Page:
Flying Padre

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Flying Padre
Flying Padre title.jpg
A scene from Flying Padre
Directed by Stanley Kubrick
Produced by Burton Benjamin
Written by Stanley Kubrick
Starring Fred Stadmueller
Narrated by Bob Hite
Music by Nathaniel Shilkret
Cinematography Stanley Kubrick
Edited by Isaac Kleinerman
Distributed by RKO Radio Pictures
Running time
9 minutes
Country United States
Language English

Flying Padre is a 1951 short subject black-and-white documentary film. It is the second picture directed by Stanley Kubrick, after Day of the Fight. The film is nine minutes long.


The subject of Flying Padre is a Catholic priest in rural New Mexico, Father Fred Stadtmueller. Because his 4000-square mile parish is so large, he uses a Piper Cub airplane (named the "Spirit of St. Joseph") to travel from one isolated settlement to another. The film shows him providing spiritual guidance, saying a funeral Mass, and serving as an impromptu air ambulance by flying a sick child and his mother to hospital.


After Kubrick sold his first short film, the self-financed Day of the Fight, to RKO in 1951 for $4000 (pocketing a $100 profit),[1] the company advanced the 23-year-old filmmaker money to make a documentary short for their Pathe Screenliner series. Flying Padre was the result.[2]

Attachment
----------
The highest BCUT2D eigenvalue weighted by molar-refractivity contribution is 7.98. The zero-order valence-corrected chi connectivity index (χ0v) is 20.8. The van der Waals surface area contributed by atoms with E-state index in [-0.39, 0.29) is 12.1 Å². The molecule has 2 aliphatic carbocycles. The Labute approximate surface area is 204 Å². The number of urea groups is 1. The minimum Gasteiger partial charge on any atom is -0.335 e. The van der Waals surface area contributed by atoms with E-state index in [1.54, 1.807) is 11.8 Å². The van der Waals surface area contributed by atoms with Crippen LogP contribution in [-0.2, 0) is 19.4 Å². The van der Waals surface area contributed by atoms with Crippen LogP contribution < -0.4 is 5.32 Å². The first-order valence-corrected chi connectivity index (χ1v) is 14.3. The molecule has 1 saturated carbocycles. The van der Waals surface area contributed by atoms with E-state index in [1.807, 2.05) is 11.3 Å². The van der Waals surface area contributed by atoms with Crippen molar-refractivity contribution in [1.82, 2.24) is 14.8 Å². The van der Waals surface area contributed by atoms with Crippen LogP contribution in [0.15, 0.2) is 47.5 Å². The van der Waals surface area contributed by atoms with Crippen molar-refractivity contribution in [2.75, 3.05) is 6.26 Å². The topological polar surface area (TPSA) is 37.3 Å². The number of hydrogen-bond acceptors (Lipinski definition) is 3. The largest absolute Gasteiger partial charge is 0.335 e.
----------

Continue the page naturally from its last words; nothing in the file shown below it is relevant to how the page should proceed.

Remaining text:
In an interview in 1969, Kubrick referred to Flying Padre as "silly".[1]

The film is narrated by CBS announcer Bob Hite.[3]


  1. ^ a b Joseph Gelmis "An Interview With Stanley Kubrick (1969), excerpted from The Film Director as Superstar New York: Doubleday, 1970.
  2. ^ "Stanley Kubrick: The Master Filmmaker - Biography/Chronology
  3. ^ Hite was an announcer and anchor for CBS from 1944-1979, during which time he was announcer for the CBS Evening News with Walter Cronkite. Prior to joining CBS, Hite was at WXYZ, Detroit, where he narrated the old radio shows such as The Lone Ranger, The Green Hornet, Sergeant Preston of the Yukon, and The Shadow. IMDB Bob Hite (II)

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